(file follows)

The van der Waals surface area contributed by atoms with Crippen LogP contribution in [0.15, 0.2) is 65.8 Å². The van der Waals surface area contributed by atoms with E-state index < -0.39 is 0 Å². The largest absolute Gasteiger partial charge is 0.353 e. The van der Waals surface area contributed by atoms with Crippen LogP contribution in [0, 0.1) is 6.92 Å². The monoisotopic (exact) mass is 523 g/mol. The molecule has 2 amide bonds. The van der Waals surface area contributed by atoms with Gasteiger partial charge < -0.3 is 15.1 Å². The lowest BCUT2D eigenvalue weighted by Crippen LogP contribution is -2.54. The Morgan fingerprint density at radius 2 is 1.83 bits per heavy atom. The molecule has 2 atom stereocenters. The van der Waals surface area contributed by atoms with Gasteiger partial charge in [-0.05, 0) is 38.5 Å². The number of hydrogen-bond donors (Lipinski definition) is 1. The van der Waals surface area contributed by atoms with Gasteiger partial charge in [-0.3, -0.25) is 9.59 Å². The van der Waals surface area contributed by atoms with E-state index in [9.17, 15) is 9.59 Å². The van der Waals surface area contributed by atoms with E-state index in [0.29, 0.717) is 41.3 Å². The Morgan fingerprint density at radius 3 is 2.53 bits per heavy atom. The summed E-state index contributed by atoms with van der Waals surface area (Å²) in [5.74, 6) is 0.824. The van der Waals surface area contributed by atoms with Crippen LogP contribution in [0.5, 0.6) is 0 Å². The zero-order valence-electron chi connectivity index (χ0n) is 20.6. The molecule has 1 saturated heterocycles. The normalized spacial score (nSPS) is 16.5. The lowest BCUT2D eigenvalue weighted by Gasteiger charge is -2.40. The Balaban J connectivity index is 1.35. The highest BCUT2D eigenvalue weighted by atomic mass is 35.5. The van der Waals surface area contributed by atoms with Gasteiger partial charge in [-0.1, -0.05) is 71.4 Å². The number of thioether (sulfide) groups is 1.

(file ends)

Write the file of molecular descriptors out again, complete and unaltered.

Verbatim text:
The van der Waals surface area contributed by atoms with Crippen LogP contribution in [0.15, 0.2) is 65.8 Å². The van der Waals surface area contributed by atoms with E-state index < -0.39 is 0 Å². The largest absolute Gasteiger partial charge is 0.353 e. The van der Waals surface area contributed by atoms with Crippen LogP contribution in [0, 0.1) is 6.92 Å². The monoisotopic (exact) mass is 523 g/mol. The molecule has 2 amide bonds. The van der Waals surface area contributed by atoms with Gasteiger partial charge < -0.3 is 15.1 Å². The lowest BCUT2D eigenvalue weighted by Crippen LogP contribution is -2.54. The Morgan fingerprint density at radius 2 is 1.83 bits per heavy atom. The molecule has 2 atom stereocenters. The van der Waals surface area contributed by atoms with Gasteiger partial charge in [-0.05, 0) is 38.5 Å². The number of hydrogen-bond donors (Lipinski definition) is 1. The van der Waals surface area contributed by atoms with Gasteiger partial charge in [-0.3, -0.25) is 9.59 Å². The van der Waals surface area contributed by atoms with E-state index in [9.17, 15) is 9.59 Å². The van der Waals surface area contributed by atoms with E-state index in [0.29, 0.717) is 41.3 Å². The Morgan fingerprint density at radius 3 is 2.53 bits per heavy atom. The summed E-state index contributed by atoms with van der Waals surface area (Å²) in [5.74, 6) is 0.824. The van der Waals surface area contributed by atoms with Crippen LogP contribution in [0.5, 0.6) is 0 Å². The zero-order valence-electron chi connectivity index (χ0n) is 20.6. The molecule has 1 saturated heterocycles. The normalized spacial score (nSPS) is 16.5. The lowest BCUT2D eigenvalue weighted by Gasteiger charge is -2.40. The Balaban J connectivity index is 1.35. The highest BCUT2D eigenvalue weighted by atomic mass is 35.5. The van der Waals surface area contributed by atoms with Gasteiger partial charge in [-0.1, -0.05) is 71.4 Å². The number of thioether (sulfide) groups is 1.